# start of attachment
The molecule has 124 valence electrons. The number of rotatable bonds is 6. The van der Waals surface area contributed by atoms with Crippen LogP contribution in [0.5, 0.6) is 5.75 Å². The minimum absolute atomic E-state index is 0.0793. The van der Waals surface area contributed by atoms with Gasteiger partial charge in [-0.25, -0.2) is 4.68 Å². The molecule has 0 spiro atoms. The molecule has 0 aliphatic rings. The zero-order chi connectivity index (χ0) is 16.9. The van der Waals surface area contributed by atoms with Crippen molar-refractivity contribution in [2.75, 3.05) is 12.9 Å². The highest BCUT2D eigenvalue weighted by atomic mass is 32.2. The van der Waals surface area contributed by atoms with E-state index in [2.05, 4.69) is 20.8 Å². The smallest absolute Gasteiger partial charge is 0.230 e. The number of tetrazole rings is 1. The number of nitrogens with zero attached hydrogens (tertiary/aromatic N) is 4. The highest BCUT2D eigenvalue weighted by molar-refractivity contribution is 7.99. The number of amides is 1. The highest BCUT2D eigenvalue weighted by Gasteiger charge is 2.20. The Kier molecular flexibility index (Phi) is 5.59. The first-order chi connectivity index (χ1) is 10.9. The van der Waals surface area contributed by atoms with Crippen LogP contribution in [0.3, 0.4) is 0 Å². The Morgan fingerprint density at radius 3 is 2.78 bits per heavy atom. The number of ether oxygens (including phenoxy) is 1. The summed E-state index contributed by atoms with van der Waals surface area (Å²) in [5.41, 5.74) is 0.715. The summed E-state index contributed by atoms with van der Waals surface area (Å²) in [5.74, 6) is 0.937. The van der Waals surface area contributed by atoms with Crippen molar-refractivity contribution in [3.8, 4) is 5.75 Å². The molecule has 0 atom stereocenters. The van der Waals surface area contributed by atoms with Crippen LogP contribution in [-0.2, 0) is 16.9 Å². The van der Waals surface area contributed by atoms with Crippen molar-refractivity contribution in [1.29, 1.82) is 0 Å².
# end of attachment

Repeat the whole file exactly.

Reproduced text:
The molecule has 124 valence electrons. The number of rotatable bonds is 6. The van der Waals surface area contributed by atoms with Crippen LogP contribution in [0.5, 0.6) is 5.75 Å². The minimum absolute atomic E-state index is 0.0793. The van der Waals surface area contributed by atoms with Gasteiger partial charge in [-0.25, -0.2) is 4.68 Å². The molecule has 0 spiro atoms. The molecule has 0 aliphatic rings. The zero-order chi connectivity index (χ0) is 16.9. The van der Waals surface area contributed by atoms with Crippen molar-refractivity contribution in [2.75, 3.05) is 12.9 Å². The highest BCUT2D eigenvalue weighted by atomic mass is 32.2. The van der Waals surface area contributed by atoms with E-state index in [2.05, 4.69) is 20.8 Å². The smallest absolute Gasteiger partial charge is 0.230 e. The number of tetrazole rings is 1. The number of nitrogens with zero attached hydrogens (tertiary/aromatic N) is 4. The highest BCUT2D eigenvalue weighted by molar-refractivity contribution is 7.99. The number of amides is 1. The highest BCUT2D eigenvalue weighted by Gasteiger charge is 2.20. The Kier molecular flexibility index (Phi) is 5.59. The first-order chi connectivity index (χ1) is 10.9. The van der Waals surface area contributed by atoms with Crippen LogP contribution in [0.3, 0.4) is 0 Å². The Morgan fingerprint density at radius 3 is 2.78 bits per heavy atom. The number of ether oxygens (including phenoxy) is 1. The summed E-state index contributed by atoms with van der Waals surface area (Å²) in [5.41, 5.74) is 0.715. The summed E-state index contributed by atoms with van der Waals surface area (Å²) in [5.74, 6) is 0.937. The van der Waals surface area contributed by atoms with Crippen molar-refractivity contribution in [3.8, 4) is 5.75 Å². The molecule has 0 atom stereocenters. The van der Waals surface area contributed by atoms with Crippen LogP contribution in [-0.2, 0) is 16.9 Å². The van der Waals surface area contributed by atoms with Crippen molar-refractivity contribution in [1.29, 1.82) is 0 Å².